Replacement of tyres: Tyre age is also crucial to safety on the road. Even though tyre life generally depends on service conditions and the environment in which tyres operate, some vehicle manufacturers recommend that tyres be replaced every four to six years regardless of use. Always, check the owner’s manual for specific recommen­dations for your vehicle.

Can you tell when your tyres were made? The date tyres were manufac­tured are indicated on the sidewall of the tyres in the form of four num­bers usually preceded by the letters DOT. The four letters represents the week and year of manufacture. In most instanc­es, there are 12 numbers after the DOT but the first four numbers are considered in identifying the age of the tyre. For example, DOT 1015 or DOT 1015 243/47R18 means 10th week of the year 2015.

KCE: Are you willing to meet with companies, groups of people etc. to promote this campaign on safe tires?

AA:Oh yes! I cannot keep this to myself. Safety on our roads is a shared responsibility and as long as individuals, groups of people and com­panies are willing to get more of such knowledge, I am willing to steer them towards road safety. I intend to work in collaboration with National Road Safety Commission too.

KCE: Is there a slogan on Tyre Safe­ty you would like to leave us with?

AA:Tyre Smartness Saves Lives, Play Your PART (P- Pressure, A- Alignment, R- Rotation, T-Tread)!

KCE: What are your final words on tyre safety?

AA: We all sit in cars, be it our own or as passengers. Cars move with tyres and the safety of tyres plays a signifi­cant role in reaching our destinations in time, delayed, dead or alive. Hence, let us all be tyre safety conscious and always remember to play your PART in order to be tyre smart!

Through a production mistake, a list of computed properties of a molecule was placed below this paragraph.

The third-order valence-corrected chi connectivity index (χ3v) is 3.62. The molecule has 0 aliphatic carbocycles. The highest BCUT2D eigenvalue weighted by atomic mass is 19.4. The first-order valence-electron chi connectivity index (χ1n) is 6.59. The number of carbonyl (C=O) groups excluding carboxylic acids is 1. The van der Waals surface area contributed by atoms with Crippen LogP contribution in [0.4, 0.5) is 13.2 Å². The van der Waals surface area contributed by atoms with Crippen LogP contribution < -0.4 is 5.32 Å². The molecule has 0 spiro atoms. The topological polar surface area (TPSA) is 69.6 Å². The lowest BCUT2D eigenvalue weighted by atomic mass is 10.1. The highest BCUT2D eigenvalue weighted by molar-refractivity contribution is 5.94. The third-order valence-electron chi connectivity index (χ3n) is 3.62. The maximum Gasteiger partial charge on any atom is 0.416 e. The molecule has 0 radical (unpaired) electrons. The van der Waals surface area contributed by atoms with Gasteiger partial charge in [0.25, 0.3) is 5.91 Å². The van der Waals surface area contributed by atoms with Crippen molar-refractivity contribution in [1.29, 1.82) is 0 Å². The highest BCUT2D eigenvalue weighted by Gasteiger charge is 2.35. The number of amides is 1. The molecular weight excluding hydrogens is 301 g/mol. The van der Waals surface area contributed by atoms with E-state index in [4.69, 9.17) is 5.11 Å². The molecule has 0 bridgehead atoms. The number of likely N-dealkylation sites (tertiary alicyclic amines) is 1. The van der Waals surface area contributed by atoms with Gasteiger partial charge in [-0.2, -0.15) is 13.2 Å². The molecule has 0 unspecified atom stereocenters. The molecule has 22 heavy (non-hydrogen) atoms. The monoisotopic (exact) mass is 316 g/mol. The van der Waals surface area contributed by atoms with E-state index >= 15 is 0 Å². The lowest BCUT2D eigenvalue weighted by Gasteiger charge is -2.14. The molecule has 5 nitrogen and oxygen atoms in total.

KCE: Thank you very much Abenaa. Almost everyone comes into contact with a car tyre on a daily basis and will find these tips extremely beneficial.

AA:Thank you for hosting me! Let us all join hands to promote tyre safety in order to save lives, properties, dis­abilities, avoid litigations and compen­sations. Let us always remember that generally, Safety, Health and Environ­ment incidents are rare but they have huge impacts, when they hit us, they hit us badly. Thank you.


Dr. Kojo Cobba Essel

Health Essentials Ltd/Mobissel


*Dr. Essel is a medical doctor, holds an MBA and is ISSA certified in exercise therapy, fitness nutrition and correc­tive exercise. He is the author of the award-winning book, ‘Unravelling The Essentials of Health & Wealth.’

Thought for the week – “Whatever you practice grows stronger. What will you like to see grow stronger in your life?”

Resource Person: Abenaa Antwiwaa Adusei

Her References:

1. Basic Tyre Fundamentals, GOOD YEAR PLUS, www.goodyearplus. com

2. ABC News: http://abcnews. go.com/Blotter/story?id=4988518

3. Rubber Manufacturers Associa­tion: http://ww.rma.org

4. The telegraph, www.telegraph. co.uk

Abenaa may be reached on: healthandsafetygh@gmail.com or 0500777 775.

Our road could be discribed as death trap

By Dr. Kojo Cobba Essel